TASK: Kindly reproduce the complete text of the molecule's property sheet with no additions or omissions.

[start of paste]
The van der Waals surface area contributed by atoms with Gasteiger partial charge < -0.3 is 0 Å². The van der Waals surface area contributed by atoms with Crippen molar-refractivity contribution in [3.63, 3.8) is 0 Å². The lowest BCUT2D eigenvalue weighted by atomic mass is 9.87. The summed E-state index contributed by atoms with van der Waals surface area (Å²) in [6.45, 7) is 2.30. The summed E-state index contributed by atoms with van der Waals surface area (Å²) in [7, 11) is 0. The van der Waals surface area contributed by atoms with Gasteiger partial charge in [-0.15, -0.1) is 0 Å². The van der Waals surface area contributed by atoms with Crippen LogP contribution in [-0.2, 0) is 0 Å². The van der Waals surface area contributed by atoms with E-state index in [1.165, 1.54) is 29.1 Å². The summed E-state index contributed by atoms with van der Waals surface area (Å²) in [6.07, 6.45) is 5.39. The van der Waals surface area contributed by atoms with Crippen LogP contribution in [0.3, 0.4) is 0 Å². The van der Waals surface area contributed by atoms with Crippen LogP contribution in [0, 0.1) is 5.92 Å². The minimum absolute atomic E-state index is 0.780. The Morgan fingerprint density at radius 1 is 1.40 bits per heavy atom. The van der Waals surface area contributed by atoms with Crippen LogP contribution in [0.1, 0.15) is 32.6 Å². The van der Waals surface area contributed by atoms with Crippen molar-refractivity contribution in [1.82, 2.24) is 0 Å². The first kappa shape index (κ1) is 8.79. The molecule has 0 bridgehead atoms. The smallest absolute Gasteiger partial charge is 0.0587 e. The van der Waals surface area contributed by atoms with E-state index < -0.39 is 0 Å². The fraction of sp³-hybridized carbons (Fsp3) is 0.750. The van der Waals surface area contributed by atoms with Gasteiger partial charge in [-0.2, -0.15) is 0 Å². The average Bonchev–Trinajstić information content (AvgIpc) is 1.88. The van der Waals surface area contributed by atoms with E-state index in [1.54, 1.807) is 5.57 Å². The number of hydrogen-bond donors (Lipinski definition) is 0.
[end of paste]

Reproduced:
The van der Waals surface area contributed by atoms with Gasteiger partial charge < -0.3 is 0 Å². The van der Waals surface area contributed by atoms with Crippen molar-refractivity contribution in [3.63, 3.8) is 0 Å². The lowest BCUT2D eigenvalue weighted by atomic mass is 9.87. The summed E-state index contributed by atoms with van der Waals surface area (Å²) in [6.45, 7) is 2.30. The summed E-state index contributed by atoms with van der Waals surface area (Å²) in [7, 11) is 0. The van der Waals surface area contributed by atoms with Gasteiger partial charge in [-0.15, -0.1) is 0 Å². The van der Waals surface area contributed by atoms with Crippen LogP contribution in [-0.2, 0) is 0 Å². The van der Waals surface area contributed by atoms with E-state index in [1.165, 1.54) is 29.1 Å². The summed E-state index contributed by atoms with van der Waals surface area (Å²) in [6.07, 6.45) is 5.39. The van der Waals surface area contributed by atoms with Crippen LogP contribution in [0.3, 0.4) is 0 Å². The van der Waals surface area contributed by atoms with Crippen LogP contribution in [0, 0.1) is 5.92 Å². The minimum absolute atomic E-state index is 0.780. The Morgan fingerprint density at radius 1 is 1.40 bits per heavy atom. The van der Waals surface area contributed by atoms with Crippen LogP contribution in [0.1, 0.15) is 32.6 Å². The van der Waals surface area contributed by atoms with Crippen molar-refractivity contribution in [1.82, 2.24) is 0 Å². The first kappa shape index (κ1) is 8.79. The molecule has 0 bridgehead atoms. The smallest absolute Gasteiger partial charge is 0.0587 e. The van der Waals surface area contributed by atoms with E-state index < -0.39 is 0 Å². The fraction of sp³-hybridized carbons (Fsp3) is 0.750. The van der Waals surface area contributed by atoms with Gasteiger partial charge in [-0.2, -0.15) is 0 Å². The average Bonchev–Trinajstić information content (AvgIpc) is 1.88. The van der Waals surface area contributed by atoms with E-state index in [1.54, 1.807) is 5.57 Å². The number of hydrogen-bond donors (Lipinski definition) is 0.